Breathing and phonation : effects of lung volume and breathing behaviour on voice function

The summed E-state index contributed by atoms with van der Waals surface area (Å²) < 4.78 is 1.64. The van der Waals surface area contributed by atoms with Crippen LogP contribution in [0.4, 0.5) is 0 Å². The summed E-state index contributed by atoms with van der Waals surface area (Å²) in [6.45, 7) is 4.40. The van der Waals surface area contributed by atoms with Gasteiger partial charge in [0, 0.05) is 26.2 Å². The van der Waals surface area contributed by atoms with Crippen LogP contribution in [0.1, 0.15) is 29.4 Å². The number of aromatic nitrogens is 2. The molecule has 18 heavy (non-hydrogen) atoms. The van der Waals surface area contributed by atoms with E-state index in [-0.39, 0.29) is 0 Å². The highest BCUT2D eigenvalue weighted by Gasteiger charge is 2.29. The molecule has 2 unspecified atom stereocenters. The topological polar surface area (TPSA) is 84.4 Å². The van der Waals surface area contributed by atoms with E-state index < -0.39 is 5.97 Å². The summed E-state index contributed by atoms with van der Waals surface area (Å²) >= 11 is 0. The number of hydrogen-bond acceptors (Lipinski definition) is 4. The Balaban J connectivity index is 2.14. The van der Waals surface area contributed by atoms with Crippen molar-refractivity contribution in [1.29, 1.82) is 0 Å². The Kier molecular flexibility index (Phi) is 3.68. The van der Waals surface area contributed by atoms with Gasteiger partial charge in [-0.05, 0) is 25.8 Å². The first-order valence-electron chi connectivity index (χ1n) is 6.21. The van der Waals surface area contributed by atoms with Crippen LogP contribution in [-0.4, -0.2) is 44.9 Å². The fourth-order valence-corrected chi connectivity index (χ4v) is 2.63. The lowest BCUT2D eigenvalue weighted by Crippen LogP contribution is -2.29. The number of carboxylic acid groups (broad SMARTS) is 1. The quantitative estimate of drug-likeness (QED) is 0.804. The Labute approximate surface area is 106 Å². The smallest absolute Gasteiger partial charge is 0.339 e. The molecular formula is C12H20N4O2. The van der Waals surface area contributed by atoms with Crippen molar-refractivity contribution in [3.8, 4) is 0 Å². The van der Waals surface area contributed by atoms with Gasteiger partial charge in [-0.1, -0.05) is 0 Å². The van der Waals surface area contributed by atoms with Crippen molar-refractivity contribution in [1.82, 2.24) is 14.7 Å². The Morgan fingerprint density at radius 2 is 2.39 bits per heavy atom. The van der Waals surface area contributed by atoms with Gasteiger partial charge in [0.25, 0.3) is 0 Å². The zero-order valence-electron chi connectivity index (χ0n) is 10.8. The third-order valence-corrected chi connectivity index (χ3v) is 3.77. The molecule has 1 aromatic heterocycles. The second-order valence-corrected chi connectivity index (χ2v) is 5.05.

Abstract: Respiration is believed to play a central role in voice function and is thus of relevance to the clinical care of the disordered voice. The overall aim of the present study was to experimentally investigate relationships between the respiratory and phonatory systems. In Studies I, II and III, healthy and vocally untrained subjects were studied with regard to effects of lung volume on the glottal voice source and on vertical laryngeal position during phonation. In Study IV, phonatory breathing behaviours were compared between females with vocal nodules and females with normal voices. Also, five different speech tasks were used in order to investigate the effects of speech material on respiratory measurements. In study V, the inhalatory strategy of expanding the abdominal wall was compared to the paradoxical inward abdominal movement during inhalation, with regard to the effect on vertical laryngeal position in healthy subjects. In study VI, the accuracy with which inhalations can be perceptually detected from audio recordings of reading was investigated. Relative lung volumes, as well as thoracic and abdominal movements, were documented by respiratory inductive plethysmography. Vocal fold vibrations were studied indirectly by inverse filtering of the airflow. Subglottal pressure was estimated from the oral pressure during production of [p] in vowel context. Vertical laryngeal position was measured using two-channel electroglottography. It was found that phonation at high lung volume was associated with a higher subglottal pressure as compared to phonation at low lung volume. Thus, the subjects did not compensate in terms of respiratory muscle activity for the decreasing recoil forces resulting from a decreasing lung volume. The glottal voice source was affected in such a way that the overall glottal adduction was weaker at high lung volume than at low lung volume. In addition, the vertical laryngeal position was lower at high lung volume than at low lung volume. A possible underlying mechanism for these effects is a mechanical linkage between the respiratory apparatus and the larynx in terms of the tracheal pull. Females with vocal nodules were shown to produce speech with a higher SPL than females without nodules. They also inhaled more often and, when shouting, initiated phrases at lower lung volume levels than females without nodules, thus refraining from taking advantage of the increased recoil contributions to PS associated with high lung volumes. The influence of speech task was significant to measurements of respiratory behaviour during phonation. Inhalation with expansion of the abdominal wall was associated with a higher vertical laryngeal position as compared to inhalation with a paradoxical abdominal movement. This effect might be due to postural changes associated with the inhalatory conditions. Finally, inhalations during reading were correctly detected to an average of over 90 percent by untrained listeners. Thus, perceptual detection of inhalations may be an easy method for discovering characteristics of breathing behaviours, which should be further examined.
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